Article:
Recruiting talent: Often, we default to hiring people we or our co-workers know. This may prove useful, but statistically, it likely means we are hiring people who look or think like us, or have similar backgrounds or skills. If your recruiting talents are not generating a diverse pool of applicants and, therefore, diverse thinking, consider alternative ways or places to reach potential applicants. Participating in job fairs and veteran outreach organizations, posting in newspapers with minority readerships, recruiting at historically black colleges and universities, and creating talent pipelines that start with internships or trade apprenticeships are just a few ways to do this. According to Mission Square Research Institute’s September 2021 report, Diversity, Equity and Inclusion in Public Service Workforce, “…Recruitment efforts include direct outreach to colleges (27% of survey respondents), targeted neighborhoods and demographics (17%), and veterans and military family members (13%). With attitudes about public service starting early in life, governments are also helping to develop civic curricula or other partnerships with K- 12 schools (4%)…. Rather than simply relying on a single jobs board, employers recognize that diverse audiences are best reached by a mix of platforms, associations, or media most appropriate to their varying education, industry, technological proficiency, geography, primary language, or demographics. This requires efforts that increase connections with candidates that typically would not have considered a position in public service.”

  • Background checks: Consider also the efforts of many public agencies to offer second chances by removing barriers such as an applicant’s criminal history. While a criminal background check may be mandatory for certain positions, EEOC guidance provides that the relevance and age of past convictions should be considered relative to the position you are filling.2 Many public agencies are also subject to “ban-the-box” laws that restrict asking about criminal backgrounds prior to the interview or offer stage.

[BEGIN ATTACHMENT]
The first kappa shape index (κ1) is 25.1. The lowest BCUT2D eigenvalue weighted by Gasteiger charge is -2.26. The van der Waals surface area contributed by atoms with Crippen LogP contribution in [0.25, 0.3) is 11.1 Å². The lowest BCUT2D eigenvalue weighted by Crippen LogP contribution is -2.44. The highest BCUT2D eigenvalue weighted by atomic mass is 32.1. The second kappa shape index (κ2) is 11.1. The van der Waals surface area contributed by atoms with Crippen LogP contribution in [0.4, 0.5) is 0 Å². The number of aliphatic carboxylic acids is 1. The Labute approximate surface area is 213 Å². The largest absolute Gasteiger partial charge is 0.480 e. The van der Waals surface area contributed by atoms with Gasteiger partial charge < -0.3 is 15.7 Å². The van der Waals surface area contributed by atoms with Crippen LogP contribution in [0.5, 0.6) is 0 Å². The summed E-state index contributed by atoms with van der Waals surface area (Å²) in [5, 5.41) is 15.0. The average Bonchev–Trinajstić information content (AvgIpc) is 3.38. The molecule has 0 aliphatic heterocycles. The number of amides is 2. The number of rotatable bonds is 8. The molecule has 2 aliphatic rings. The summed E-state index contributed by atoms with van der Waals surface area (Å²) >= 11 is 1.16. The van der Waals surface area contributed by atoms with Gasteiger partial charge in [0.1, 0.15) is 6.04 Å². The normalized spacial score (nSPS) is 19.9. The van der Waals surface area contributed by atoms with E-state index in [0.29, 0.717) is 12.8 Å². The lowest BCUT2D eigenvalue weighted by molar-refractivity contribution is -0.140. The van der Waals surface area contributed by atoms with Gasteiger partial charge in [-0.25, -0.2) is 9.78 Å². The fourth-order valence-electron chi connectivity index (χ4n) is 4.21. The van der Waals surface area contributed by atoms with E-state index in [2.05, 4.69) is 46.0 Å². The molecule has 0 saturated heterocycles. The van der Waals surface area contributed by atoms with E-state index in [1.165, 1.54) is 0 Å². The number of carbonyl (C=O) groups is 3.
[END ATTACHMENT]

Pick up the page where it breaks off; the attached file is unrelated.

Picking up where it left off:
• Interviews: Have you reviewed your interviewing practices and questionnaires to equitably compare applicants based on qualifications and merit, rather than just “personality fit”? Tools like behavioral-based interview questions tend to better elicit responses based on actual work experience.
  • Retaining talent: Retaining talent is often the harder piece of the HR puzzle. Making new hires feel welcomed as valued contributors may necessitate revisiting your orientation, onboarding, and training processes, incorporating inclusion into aspects of decision-making, teaching leadership, and finding new ways to engage employees. In addition to recognizing talent, building a sense of belonging, and offering educational opportunities, many employers now use “stay” interviews to gauge employees’ satisfaction, long before an employee informs them in an exit interview that they have sought an opportunity elsewhere.
  • Inclusive logistics: Does your workplace have a dedicated mothers’ room for lactation breaks? Is accommodation made for non-Christian employees whose beliefs require daily prayer? Is your town able to accommodate an employee who can no longer walk up a flight of stairs to reach her office? Can residents who are otherwise-abled receive the same level of customer service when seeking help? Are restrooms fitted and signed in an inclusive way? Considering situations through another person’s lens will help inform improvements in workplace procedures and delivery of services.